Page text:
Steven J. Devlin, the college administrator caught by police in an Internet sex sting last summer, was sentenced yesterday to three to six years in prison.
Devlin, 51, who had been a vice provost at Lehigh University until his arrest, pleaded guilty in May to soliciting sex through the Internet from a woman and her two young daughters. The woman turned out to be a police detective and the daughters were fictional.
Devlin's lawyer portrayed him as a man with an Internet addiction who visited chat rooms obsessively. His wife told the court that their relationship was stronger than ever. His neighbors in Bryn Mawr said they were afraid to let their children play outside and asked the court to put him away, which is what Delaware County Court Judge Patricia H. Jenkins did.
Devlin was arrested in July 2007 after he sought sex in a chat room from someone he believed was a 32-year-old woman with daughters ages 7 and 9, according to court documents.
In May 2007, using the AOL screen name Phillyguy05, Devlin started an online relationship with the detective. He told his new online acquaintance that he and his wife had grown up in an "open-minded" lifestyle and were "preparing" his young daughters.
During several online conversations, Devlin suggested meeting and detailed explicit sexual activity that would occur. He asked that the girls be included.
He had similar exchanges with another detective, who was posing online as the mother of 11- and 14-year-old girls.
Police arrested Devlin when he went to a planned meeting spot in Morton. He pleaded guilty to a criminal attempt to commit involuntary deviant sexual intercourse.
Devlin's lawyer, Arthur T. Donato, told the court yesterday that psychologists said Devlin's Internet addiction was triggered by the stress of a rare life-threatening illness. Donato declined after the hearing to identify the illness.
Devlin's wife, Bonnie, said that therapy since her husband's arrest had strengthened their 28-year marriage, but that they faced a debt of $125,000 from medical and legal bills as a result of his "hidden addiction."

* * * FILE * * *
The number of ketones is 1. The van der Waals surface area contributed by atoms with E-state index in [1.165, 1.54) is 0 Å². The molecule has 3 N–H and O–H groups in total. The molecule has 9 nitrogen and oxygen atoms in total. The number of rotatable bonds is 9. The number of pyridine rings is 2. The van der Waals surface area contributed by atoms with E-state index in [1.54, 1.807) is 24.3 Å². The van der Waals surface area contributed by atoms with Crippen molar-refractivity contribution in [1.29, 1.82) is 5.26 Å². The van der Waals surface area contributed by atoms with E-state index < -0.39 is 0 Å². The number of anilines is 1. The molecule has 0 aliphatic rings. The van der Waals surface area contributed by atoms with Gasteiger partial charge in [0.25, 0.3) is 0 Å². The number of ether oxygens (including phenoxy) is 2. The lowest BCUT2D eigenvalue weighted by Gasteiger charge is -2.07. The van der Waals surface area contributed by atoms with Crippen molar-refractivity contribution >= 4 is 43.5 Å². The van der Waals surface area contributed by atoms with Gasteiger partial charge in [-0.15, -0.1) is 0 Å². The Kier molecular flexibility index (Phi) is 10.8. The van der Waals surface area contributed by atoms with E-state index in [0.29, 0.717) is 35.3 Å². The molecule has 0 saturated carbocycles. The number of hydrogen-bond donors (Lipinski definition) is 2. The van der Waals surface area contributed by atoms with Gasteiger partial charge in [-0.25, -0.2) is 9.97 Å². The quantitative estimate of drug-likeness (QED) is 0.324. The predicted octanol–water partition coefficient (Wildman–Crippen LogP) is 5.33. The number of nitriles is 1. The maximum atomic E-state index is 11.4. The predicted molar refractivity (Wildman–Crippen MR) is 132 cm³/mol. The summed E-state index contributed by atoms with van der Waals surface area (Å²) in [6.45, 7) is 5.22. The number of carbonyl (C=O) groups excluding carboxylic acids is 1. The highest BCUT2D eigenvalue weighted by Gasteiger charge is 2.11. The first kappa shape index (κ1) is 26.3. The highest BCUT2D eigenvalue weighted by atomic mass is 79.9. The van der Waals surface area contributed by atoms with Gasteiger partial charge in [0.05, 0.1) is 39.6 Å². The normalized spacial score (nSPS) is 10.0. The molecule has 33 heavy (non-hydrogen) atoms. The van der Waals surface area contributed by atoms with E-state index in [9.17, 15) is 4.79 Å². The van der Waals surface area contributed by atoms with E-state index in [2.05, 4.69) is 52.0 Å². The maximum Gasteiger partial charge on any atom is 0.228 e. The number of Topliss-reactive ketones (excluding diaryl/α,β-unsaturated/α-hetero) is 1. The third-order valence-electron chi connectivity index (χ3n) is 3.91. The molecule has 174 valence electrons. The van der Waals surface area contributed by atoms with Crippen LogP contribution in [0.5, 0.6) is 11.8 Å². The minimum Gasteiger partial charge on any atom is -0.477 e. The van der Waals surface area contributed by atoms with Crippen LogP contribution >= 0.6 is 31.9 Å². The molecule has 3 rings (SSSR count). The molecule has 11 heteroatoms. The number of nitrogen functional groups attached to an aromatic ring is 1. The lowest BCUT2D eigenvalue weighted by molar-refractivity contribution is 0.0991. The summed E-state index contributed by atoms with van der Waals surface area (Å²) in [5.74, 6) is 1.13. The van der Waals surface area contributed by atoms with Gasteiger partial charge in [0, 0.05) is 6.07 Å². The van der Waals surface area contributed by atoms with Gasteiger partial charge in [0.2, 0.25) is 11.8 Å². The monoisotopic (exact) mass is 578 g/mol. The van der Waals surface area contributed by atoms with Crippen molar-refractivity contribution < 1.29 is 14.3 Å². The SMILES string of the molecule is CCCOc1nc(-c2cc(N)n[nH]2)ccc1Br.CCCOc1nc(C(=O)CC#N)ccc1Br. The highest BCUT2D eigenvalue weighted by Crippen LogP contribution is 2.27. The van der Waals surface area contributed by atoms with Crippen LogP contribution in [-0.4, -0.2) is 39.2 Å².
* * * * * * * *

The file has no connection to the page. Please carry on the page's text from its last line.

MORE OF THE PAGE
She said she had seen her husband acknowledge his problems and take responsibility for them. "He has regained his moral compass," she said.
She was one of about 16 relatives and friends to address the court on Devlin's behalf.
Devlin cried as he told the court, reading from a statement, that he had thought many times of taking his own life, and he talked of how he pushed away friends and family, many of whom came to support him in court.
"My arrest saved my life," Devlin said. "I am grateful to the police for saving me. Without intervention, I would be dead."
Others in the courtroom saw Devlin differently.
Four of Devlin's Bryn Mawr neighbors told of the impact on their families of living close to an accused sex offender. They said they no longer felt comfortable letting their children play outside in the cul-de-sac near Devlin's home.
"Send him away for as long as you can," neighbor Slade McLaughlin told Jenkins.
Donato said court psychologists had determined that his client was not sexually attracted to or interested in children.
Devlin said he regularly attended meetings of Sex and Love Addicts Anonymous, which uses a 12-step program for recovery.
He began working for Lehigh in March 2003. Before that, he worked for the University of Pennsylvania in several positions. He now works for a nonprofit company in Havertown, the Center for Outcome Analysis, which focuses on services for people with disabilities.
In addition to his prison sentence, Devlin must register as a sex offender for 10 years under Megan's Law and provide a DNA sample to police.
Devlin, who has been on electronic home monitoring, was ordered to report to the Delaware County prison on Oct. 27.